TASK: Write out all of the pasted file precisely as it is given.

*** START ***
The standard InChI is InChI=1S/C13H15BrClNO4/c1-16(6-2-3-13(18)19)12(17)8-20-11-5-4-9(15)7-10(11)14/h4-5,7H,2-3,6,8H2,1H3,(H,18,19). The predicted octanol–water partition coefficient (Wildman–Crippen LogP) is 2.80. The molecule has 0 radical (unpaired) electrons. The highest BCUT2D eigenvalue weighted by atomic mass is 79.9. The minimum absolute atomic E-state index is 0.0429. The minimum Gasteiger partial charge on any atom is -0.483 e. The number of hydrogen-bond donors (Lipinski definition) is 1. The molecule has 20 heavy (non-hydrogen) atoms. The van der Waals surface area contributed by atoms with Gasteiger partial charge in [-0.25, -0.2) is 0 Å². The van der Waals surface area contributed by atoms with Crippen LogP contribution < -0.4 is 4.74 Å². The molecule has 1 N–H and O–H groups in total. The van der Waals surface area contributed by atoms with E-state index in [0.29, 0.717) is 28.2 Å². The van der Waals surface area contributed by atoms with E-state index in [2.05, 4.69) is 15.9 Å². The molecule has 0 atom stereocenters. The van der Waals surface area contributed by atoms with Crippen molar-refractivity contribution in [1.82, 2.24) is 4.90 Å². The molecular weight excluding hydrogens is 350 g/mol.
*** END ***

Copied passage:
The standard InChI is InChI=1S/C13H15BrClNO4/c1-16(6-2-3-13(18)19)12(17)8-20-11-5-4-9(15)7-10(11)14/h4-5,7H,2-3,6,8H2,1H3,(H,18,19). The predicted octanol–water partition coefficient (Wildman–Crippen LogP) is 2.80. The molecule has 0 radical (unpaired) electrons. The highest BCUT2D eigenvalue weighted by atomic mass is 79.9. The minimum absolute atomic E-state index is 0.0429. The minimum Gasteiger partial charge on any atom is -0.483 e. The number of hydrogen-bond donors (Lipinski definition) is 1. The molecule has 20 heavy (non-hydrogen) atoms. The van der Waals surface area contributed by atoms with Gasteiger partial charge in [-0.25, -0.2) is 0 Å². The van der Waals surface area contributed by atoms with Crippen LogP contribution < -0.4 is 4.74 Å². The molecule has 1 N–H and O–H groups in total. The van der Waals surface area contributed by atoms with E-state index in [0.29, 0.717) is 28.2 Å². The van der Waals surface area contributed by atoms with E-state index in [2.05, 4.69) is 15.9 Å². The molecule has 0 atom stereocenters. The van der Waals surface area contributed by atoms with Crippen molar-refractivity contribution in [1.82, 2.24) is 4.90 Å². The molecular weight excluding hydrogens is 350 g/mol.